663 research outputs found

    Impact of globalization on monetary policy

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    Monetary policy ; Globalization ; Banks and banking, Central ; Inflation (Finance) ; Stocks

    Perspectives on PPP and Long-Run Real Exchange Rates

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    This paper reviews the large and growing literature which tests PPP and other models of the long-run real exchange rate. We distinguish three different stages of PPP testing and focus on what has been learned from each. The most important overall lesson has been that the real exchange rate appears stationary over sufficiently long horizons. Simple, univariate random walk specifications can be rejected in favor of stationary alternatives. However, we argue that multivariate tests, which ask whether any linear combination of prices and exchange rates are stationary, have not necessarily provided meaningful rejections of nonstationarity. We also review a number of other theories of the long run real exchange rate -- including the Balassa-Samuelson hypothesis -- as well as the evidence supporting them. We argue that the persistence of real exchange rate movements can be generated by a number of sensible models and that Balassa- Samuelson effects seem important, but mainly for countries with widely disparate levels of income of growth. Finally, this paper presents new evidence testing the law of one price on 200 years of historical commodity price data for England and France, and uses a century of data from Argentina to test the possibility of sample-selection bias in tests of long-run PPP.

    Elections and Macroeconomic Policy Cycles

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    There is an extensive empirical literature on political business cycles, but its theoretical foundations are grounded in pre-rational expectations macroeconomic theory. Here we show that electoral cycles in taxes, government spending and money growth can be modeled as an equilibrium signaling process. The cycleis driven by temporary information asymmetries which can arise if, for example,the government has more current information on its performance in providing for national defense. Incumbents cheat least when their private informationis either extremely favorable or extremely unfavorable. An exogenous increase in the incumbent partyts popularity does not necessarily imply a damped policy cycle.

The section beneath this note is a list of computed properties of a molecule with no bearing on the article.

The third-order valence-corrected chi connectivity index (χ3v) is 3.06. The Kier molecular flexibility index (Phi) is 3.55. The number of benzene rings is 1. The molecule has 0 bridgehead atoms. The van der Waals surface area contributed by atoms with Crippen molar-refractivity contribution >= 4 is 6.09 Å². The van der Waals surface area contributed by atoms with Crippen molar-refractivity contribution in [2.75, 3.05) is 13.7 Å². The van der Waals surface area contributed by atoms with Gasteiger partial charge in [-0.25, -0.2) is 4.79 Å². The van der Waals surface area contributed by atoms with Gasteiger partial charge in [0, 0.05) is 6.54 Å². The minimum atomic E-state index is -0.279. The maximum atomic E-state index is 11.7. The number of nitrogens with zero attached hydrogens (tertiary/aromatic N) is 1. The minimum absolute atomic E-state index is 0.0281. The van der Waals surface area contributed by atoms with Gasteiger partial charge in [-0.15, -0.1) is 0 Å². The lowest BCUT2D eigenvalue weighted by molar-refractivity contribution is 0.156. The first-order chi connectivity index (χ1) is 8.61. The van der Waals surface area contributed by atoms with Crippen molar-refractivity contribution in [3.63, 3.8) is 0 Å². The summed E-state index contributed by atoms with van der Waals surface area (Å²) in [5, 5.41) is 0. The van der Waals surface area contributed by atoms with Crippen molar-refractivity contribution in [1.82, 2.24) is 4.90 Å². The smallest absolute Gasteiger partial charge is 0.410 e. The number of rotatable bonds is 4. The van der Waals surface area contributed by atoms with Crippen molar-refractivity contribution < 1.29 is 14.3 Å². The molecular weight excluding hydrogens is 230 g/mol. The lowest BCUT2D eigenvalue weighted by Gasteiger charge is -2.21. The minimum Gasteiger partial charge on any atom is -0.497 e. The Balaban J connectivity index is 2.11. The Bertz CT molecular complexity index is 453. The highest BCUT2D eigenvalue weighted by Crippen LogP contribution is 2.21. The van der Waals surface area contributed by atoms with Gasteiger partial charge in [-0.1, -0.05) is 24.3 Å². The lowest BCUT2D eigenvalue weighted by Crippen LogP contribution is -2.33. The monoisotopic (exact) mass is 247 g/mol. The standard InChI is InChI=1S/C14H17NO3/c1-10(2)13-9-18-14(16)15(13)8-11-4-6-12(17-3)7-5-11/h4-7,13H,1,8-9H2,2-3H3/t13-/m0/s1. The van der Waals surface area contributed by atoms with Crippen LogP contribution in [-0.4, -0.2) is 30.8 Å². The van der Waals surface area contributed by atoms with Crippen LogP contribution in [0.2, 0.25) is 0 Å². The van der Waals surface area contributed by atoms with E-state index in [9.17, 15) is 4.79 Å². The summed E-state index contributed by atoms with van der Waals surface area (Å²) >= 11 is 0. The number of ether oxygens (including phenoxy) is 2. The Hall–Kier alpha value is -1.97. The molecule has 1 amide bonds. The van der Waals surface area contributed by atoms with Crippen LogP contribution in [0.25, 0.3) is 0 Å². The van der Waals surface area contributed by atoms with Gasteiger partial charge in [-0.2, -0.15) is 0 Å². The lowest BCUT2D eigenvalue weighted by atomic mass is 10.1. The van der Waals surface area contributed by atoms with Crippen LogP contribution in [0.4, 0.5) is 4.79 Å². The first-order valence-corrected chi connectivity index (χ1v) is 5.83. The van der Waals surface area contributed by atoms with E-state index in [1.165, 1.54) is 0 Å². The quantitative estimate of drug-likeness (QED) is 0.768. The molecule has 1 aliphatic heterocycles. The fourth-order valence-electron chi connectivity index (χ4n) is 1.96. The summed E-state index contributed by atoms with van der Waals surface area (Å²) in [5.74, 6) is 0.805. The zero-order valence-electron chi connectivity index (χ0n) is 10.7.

Serial default and the “paradox” of rich to poor capital flows

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    Lucas (1990) argued that it was a paradox that more capital does not flow from rich countries to poor countries. He rejected the standard explanation of expropriation risk and argued that paucity of capital flows to poor countries must instead be rooted in externalities in human capital formation favoring further investment in already capital rich countries. In this paper, we review the various explanations offered for this “paradox.” There is no doubt that there are many reasons why capital does not flow from rich to poor nations – yet the evidence we present suggests some explanations are more relevant than others. In particular, as long as the odds of non repayment are as high as 65 percent for some low income countries, credit risk seems like a far more compelling reason for the paucity of rich-poor capital flows. The true paradox may not be that too little capital flows from the wealthy to the poor nations, but that too much capital (especially debt) is channeled to “debt intolerant” serial defaulters.capital flows debt default low income countries equity

    Global Implications of Self-Oriented National Monetary Rules

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    It is well known that if international linkages are relatively small, the potential gains to international monetary policy coordination are typically quite limited. But what if goods and financial markets are tightly linked? Is it then problematic if countries unilaterally design their institutions for monetary stabilization? Are the stabilization gains from having separate currencies largely squandered in the absence of effective international monetary coordination? We argue that under plausible assumptions the answer is no. Unless risk aversion is very high, lack of coordination in rule setting is a second-order problem compared to the overall gains from monetary policy stabilization.